How to Read a Positive Displacement Pump Curve

In this 101 blog, we’ll show you how to read a positive displacement (PD) pump curve so you can base your pump selection on the specific needs of your application. A PD pump produces the same flow at a given speed (in revolutions per minute--RPM) no matter what the discharge pressure. Positive displacement pump curves give you the information you need to determine a pump's ability to produce flow under the conditions that affect pump performance.

PD pumps come in a variety of mechanical designs, to name a few:

Alfa Laval Rotary Lobe Pump Animation

Alfa Laval Optilobe Series PD Pump

A pump curve answers several important questions during the pump selection process:

  1. What flow rate is the pump capable of?
  2. How much does slip affect the pump’s ability to perform?
  3. How much HP is required for the anticipated pressure?
Curves answer those questions by displaying intersections of several important variables, including capacity, work horsepower, viscous horsepower, and Net Positive Suction Head required (NPSHr).


Capacity, as illustrated in Fig. 1, is the volume of fluid a pump can displace by RPM.

As RPM increases, the pump flow increases, from 0 gallons per minute or (GPM) at 0 RPM, to about 130 GPM at 500 RPM.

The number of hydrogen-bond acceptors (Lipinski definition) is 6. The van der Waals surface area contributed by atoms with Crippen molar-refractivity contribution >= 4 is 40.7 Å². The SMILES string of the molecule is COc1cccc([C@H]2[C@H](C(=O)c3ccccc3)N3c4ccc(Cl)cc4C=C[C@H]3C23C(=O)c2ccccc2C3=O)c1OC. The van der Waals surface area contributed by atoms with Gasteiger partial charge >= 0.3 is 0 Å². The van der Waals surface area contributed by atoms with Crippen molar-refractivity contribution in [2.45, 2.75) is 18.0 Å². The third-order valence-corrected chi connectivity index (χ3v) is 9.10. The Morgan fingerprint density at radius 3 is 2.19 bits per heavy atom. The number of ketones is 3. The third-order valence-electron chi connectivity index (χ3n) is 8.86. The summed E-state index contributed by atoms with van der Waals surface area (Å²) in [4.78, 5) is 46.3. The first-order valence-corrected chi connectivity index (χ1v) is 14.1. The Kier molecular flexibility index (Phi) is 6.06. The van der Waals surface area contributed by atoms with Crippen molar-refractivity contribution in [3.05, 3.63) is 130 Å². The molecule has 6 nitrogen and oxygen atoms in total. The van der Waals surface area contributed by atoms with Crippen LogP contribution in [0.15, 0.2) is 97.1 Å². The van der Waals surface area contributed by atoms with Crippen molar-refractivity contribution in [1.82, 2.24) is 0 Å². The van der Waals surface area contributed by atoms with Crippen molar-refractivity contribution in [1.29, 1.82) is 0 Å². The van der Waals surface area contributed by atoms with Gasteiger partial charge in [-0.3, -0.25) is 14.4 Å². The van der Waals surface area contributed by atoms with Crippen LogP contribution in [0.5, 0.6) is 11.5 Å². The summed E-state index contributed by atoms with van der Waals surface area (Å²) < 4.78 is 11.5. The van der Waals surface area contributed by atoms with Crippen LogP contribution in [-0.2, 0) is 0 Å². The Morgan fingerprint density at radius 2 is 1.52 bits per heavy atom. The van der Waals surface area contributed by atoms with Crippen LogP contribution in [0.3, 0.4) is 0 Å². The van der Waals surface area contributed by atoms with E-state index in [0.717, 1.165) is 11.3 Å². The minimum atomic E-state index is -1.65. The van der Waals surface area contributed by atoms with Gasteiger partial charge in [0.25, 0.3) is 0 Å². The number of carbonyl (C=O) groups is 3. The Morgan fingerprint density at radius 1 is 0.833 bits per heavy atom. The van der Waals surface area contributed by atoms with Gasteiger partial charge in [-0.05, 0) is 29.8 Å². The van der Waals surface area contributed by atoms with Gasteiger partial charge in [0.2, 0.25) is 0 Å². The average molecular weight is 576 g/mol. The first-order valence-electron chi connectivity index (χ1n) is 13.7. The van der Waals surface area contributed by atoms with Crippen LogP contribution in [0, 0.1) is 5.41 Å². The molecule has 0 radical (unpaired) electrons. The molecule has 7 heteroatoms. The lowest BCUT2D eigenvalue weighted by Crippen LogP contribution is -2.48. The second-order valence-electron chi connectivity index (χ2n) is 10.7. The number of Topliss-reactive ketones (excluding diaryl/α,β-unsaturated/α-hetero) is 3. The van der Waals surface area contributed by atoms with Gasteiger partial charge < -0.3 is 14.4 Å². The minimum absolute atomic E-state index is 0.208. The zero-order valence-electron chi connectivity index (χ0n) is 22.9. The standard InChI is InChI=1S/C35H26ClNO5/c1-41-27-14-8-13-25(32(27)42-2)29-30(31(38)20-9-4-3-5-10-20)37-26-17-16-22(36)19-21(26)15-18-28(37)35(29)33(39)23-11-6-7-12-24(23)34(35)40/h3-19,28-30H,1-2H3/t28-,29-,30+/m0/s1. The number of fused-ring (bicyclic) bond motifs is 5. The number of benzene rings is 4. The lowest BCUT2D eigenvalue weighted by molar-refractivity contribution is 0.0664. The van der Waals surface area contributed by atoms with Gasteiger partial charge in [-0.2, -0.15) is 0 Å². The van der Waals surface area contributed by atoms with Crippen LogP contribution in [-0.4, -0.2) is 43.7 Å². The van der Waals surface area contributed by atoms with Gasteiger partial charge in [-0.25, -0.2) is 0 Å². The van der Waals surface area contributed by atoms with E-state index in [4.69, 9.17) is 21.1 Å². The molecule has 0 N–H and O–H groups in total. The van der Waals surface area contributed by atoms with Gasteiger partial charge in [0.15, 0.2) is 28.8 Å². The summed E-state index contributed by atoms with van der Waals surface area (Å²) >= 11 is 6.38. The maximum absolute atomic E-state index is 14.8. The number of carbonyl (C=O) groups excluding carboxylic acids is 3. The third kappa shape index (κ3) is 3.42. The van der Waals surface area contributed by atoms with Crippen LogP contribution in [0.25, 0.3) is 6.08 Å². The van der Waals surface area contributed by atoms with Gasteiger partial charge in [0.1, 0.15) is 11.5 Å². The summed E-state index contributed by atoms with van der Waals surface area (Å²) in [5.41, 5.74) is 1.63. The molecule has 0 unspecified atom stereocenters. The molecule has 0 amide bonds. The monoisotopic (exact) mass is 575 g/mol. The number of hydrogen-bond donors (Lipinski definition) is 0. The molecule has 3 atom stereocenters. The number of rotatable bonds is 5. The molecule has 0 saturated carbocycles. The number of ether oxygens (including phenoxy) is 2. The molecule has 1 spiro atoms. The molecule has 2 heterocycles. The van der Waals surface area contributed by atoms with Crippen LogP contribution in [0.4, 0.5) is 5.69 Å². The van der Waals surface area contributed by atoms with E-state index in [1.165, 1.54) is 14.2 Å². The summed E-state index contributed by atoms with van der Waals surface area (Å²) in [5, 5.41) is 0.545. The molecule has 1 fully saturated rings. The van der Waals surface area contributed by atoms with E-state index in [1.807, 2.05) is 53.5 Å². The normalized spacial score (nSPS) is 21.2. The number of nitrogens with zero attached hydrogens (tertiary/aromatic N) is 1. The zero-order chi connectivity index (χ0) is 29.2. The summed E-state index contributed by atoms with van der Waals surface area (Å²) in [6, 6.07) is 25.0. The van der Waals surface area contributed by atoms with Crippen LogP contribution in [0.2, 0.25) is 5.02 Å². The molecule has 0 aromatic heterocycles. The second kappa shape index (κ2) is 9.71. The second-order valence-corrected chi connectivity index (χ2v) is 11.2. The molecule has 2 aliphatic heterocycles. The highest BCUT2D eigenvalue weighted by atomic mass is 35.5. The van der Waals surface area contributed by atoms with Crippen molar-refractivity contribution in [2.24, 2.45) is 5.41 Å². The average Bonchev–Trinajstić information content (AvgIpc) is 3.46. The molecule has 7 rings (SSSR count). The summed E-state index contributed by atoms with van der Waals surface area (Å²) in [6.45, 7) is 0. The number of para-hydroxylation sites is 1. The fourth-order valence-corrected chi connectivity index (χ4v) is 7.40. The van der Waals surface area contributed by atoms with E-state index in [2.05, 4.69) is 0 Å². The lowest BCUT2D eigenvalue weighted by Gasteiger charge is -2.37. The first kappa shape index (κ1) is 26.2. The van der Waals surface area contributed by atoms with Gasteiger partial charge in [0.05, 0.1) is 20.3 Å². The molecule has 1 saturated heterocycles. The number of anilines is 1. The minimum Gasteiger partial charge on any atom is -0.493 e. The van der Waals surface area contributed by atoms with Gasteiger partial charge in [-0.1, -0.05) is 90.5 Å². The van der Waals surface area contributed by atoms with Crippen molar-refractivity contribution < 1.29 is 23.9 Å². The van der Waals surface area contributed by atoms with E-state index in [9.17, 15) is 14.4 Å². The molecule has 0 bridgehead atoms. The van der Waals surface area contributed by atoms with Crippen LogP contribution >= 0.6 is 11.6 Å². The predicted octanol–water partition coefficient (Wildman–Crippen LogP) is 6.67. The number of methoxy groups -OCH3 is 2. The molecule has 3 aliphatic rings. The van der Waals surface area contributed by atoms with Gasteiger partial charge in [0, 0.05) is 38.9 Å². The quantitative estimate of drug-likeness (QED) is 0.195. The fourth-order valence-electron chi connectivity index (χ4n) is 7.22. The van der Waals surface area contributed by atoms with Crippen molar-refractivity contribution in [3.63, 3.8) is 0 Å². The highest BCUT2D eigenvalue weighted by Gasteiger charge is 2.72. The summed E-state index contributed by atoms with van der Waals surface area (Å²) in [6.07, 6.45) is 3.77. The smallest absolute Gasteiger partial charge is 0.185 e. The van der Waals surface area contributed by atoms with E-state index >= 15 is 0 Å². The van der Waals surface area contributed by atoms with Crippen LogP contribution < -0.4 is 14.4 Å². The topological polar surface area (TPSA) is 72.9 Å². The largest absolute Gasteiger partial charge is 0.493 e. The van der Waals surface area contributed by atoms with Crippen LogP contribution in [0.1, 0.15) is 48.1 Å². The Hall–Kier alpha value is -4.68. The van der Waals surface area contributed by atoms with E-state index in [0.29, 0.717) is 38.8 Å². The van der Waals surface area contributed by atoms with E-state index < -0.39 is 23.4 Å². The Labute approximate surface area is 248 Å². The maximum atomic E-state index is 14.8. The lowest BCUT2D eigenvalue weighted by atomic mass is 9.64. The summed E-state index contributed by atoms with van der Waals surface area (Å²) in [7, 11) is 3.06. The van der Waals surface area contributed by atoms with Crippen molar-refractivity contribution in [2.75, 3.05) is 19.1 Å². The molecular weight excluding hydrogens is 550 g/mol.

Fig. 1. A PD pump curve indicates pump capacity, on the horizontal lines, in units per minute. In this example, the curve indicates gallons per minute (GPM) and liters per minute (LPM) in the left margin and the vertical lines indicates pump speed in revolutions per minute (RPM).
How to read a positive displacement pump curve figure 1
Figure 1

The importance of viscosity in pump selection

Positive displacement pumps deliver a constant flow of fluid at a given pump speed. When viscosity increases, however, resistance to flow increases, so to maintain system flow at higher viscosities, pumps require more horsepower.

Low viscosity also affects pump performance in the form of slip. Slip is the internal recirculation of low viscosity fluid from the discharge side of the pump back to the suction side of the pump. The amount of slip in a PD pump is influenced by the fluid’s viscosity and the discharge pressure.